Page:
Currents / by Jane Petrlik Smolik. 11.1.2017

Charlesbridge ISBN 9781580896481

INT Grades 4-6 Rating: 4

On a planation in Virginia, 11-year-old Bones Brewster has spent her life a slave, serving a harsh mistress, longing for freedom. When a series of circumstances occurs that leads to hope and heartache, she discovers something that no one can take away from her, while an old bottle set adrift a river may bring its own form of freedom.

An ocean away, Lady Bess Kent longs for adventure, to explore the world as her father does far away from her manipulative step-mother. When she discovers a bottle that has washed up on her English shores, its mysterious contents provide an adventure all their own, as well as help in a time of need.

In Boston, Massachusetts, Mary Margaret Casey irons shoelaces for eight pennies a week and, in her free time, fills a journal with stories about life and the people around her. Though she would love to be a writer, few options are open to a poor Irish girl, especially when any spare funds are needed to help her sick sister. When a shiny bottle catches her eye, Mary finds a valuable treasure inside.

In Currents, author Jane Petrlik Smolik presents a historically rich tale of three young girls living miles and an ocean apart, but whose lives and stories are intertwined and impacted by one bottle set adrift in the James River. The stories flow seamlessly from one to the other, with little reoccurring details (such as Merry’s Museum Magazine and inspiring quotes from the philosopher Marcus Aurelius) that tie them further together and add historical authenticity. Black-and-white illustrations and brief descriptions signal the story shifts, and an epilogue at the end brings closure for both the characters and readers. Messages of courage, friendship, compassion, sacrifice, and forgiveness drift across the pages. Hard topics such as slavery and prejudices are presented with an age-appropriate honesty that stirs both outrage and empathy. A note of caution: there is a somewhat graphic description of a slave being beaten in the first story.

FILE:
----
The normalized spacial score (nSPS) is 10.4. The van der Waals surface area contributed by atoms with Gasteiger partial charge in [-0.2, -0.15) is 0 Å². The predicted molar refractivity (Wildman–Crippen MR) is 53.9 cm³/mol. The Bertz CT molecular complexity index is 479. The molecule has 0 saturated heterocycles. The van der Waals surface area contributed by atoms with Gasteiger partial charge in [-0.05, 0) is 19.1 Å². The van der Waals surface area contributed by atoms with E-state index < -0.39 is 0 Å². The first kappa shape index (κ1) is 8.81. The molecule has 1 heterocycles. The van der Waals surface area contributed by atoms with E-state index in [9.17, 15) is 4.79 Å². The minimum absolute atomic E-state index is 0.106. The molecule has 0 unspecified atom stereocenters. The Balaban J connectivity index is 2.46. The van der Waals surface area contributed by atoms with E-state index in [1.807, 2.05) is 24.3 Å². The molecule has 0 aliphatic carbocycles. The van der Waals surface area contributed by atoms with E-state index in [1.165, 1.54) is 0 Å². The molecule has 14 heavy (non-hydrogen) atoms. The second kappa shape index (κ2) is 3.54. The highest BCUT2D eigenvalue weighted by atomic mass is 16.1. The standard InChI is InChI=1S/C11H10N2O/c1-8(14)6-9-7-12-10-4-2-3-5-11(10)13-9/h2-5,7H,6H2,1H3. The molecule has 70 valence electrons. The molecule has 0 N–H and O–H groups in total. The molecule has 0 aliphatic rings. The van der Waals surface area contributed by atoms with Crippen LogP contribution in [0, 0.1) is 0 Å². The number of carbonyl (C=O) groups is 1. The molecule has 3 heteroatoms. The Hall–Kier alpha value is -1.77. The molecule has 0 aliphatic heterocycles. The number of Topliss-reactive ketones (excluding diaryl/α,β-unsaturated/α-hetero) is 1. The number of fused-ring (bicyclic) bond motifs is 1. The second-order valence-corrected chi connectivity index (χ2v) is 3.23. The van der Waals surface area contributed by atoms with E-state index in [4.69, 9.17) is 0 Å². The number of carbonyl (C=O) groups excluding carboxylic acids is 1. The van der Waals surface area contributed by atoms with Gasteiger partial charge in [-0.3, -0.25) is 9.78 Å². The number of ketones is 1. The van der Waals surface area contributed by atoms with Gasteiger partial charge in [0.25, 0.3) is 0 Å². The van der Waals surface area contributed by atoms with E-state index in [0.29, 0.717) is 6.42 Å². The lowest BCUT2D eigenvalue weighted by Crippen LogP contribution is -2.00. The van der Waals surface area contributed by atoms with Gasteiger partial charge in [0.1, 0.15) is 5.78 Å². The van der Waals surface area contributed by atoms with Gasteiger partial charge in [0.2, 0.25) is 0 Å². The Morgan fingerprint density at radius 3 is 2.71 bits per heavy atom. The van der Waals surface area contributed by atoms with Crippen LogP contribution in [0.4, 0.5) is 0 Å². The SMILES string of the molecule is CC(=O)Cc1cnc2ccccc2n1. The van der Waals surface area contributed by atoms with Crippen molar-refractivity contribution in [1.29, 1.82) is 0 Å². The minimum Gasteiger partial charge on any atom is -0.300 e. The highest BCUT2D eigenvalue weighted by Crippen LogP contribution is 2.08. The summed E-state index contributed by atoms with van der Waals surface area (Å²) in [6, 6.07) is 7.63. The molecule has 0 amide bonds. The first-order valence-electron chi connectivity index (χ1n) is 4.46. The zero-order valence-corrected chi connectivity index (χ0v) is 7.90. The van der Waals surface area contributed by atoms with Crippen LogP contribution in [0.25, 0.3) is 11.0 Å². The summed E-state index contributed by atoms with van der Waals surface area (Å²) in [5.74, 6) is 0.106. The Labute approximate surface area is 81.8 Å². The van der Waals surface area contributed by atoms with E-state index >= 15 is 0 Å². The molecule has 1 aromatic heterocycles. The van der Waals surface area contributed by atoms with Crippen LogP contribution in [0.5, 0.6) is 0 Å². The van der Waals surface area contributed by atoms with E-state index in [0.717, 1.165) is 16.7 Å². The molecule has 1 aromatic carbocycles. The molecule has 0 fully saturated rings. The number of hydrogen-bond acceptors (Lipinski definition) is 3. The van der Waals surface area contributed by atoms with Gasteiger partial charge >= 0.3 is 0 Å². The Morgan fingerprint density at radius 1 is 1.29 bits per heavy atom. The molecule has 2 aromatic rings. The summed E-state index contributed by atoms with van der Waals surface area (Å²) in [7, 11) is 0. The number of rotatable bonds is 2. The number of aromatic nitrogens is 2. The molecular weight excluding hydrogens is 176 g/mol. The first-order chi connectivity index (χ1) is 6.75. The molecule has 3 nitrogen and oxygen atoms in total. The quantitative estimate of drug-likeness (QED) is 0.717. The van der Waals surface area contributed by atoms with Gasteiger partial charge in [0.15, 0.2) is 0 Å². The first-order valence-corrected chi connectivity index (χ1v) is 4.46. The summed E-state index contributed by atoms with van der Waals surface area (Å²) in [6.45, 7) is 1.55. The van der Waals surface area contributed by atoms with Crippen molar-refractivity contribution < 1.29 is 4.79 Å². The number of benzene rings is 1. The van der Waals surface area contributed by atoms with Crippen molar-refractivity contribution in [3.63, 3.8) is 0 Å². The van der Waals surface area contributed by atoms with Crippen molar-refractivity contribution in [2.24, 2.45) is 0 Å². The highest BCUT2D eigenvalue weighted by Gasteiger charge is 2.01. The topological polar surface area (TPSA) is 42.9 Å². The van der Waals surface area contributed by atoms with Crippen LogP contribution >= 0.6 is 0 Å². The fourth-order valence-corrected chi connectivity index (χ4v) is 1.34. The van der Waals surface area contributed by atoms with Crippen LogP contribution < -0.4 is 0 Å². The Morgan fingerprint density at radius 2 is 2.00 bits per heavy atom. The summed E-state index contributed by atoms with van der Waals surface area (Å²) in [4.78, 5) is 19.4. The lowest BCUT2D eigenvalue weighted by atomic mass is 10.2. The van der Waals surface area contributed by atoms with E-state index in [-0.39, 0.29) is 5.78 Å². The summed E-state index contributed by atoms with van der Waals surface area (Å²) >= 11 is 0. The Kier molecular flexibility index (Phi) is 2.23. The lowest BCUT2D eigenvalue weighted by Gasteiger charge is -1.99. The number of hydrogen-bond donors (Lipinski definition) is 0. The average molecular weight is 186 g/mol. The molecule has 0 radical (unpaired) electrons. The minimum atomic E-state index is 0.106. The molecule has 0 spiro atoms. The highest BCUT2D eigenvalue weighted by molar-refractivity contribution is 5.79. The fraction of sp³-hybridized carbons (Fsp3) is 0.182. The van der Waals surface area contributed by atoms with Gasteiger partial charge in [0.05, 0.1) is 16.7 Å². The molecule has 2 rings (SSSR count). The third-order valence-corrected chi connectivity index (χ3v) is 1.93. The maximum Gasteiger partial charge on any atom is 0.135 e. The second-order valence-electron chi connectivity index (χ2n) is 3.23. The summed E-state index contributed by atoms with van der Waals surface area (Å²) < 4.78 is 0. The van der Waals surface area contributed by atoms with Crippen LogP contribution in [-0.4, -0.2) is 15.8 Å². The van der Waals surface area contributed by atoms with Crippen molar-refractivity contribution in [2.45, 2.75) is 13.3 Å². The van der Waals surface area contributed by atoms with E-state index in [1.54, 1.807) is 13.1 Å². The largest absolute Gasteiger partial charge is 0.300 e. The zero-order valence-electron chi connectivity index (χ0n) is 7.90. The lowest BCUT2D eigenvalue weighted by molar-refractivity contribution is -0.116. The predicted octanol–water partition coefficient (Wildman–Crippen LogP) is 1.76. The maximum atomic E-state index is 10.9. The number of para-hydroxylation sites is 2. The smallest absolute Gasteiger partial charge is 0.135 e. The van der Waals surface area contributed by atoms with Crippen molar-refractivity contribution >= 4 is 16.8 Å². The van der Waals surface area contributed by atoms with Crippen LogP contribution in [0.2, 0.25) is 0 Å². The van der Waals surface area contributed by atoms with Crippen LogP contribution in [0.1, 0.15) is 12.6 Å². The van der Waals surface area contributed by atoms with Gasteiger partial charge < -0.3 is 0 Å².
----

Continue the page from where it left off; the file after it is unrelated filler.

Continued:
Justina McBride, CLJ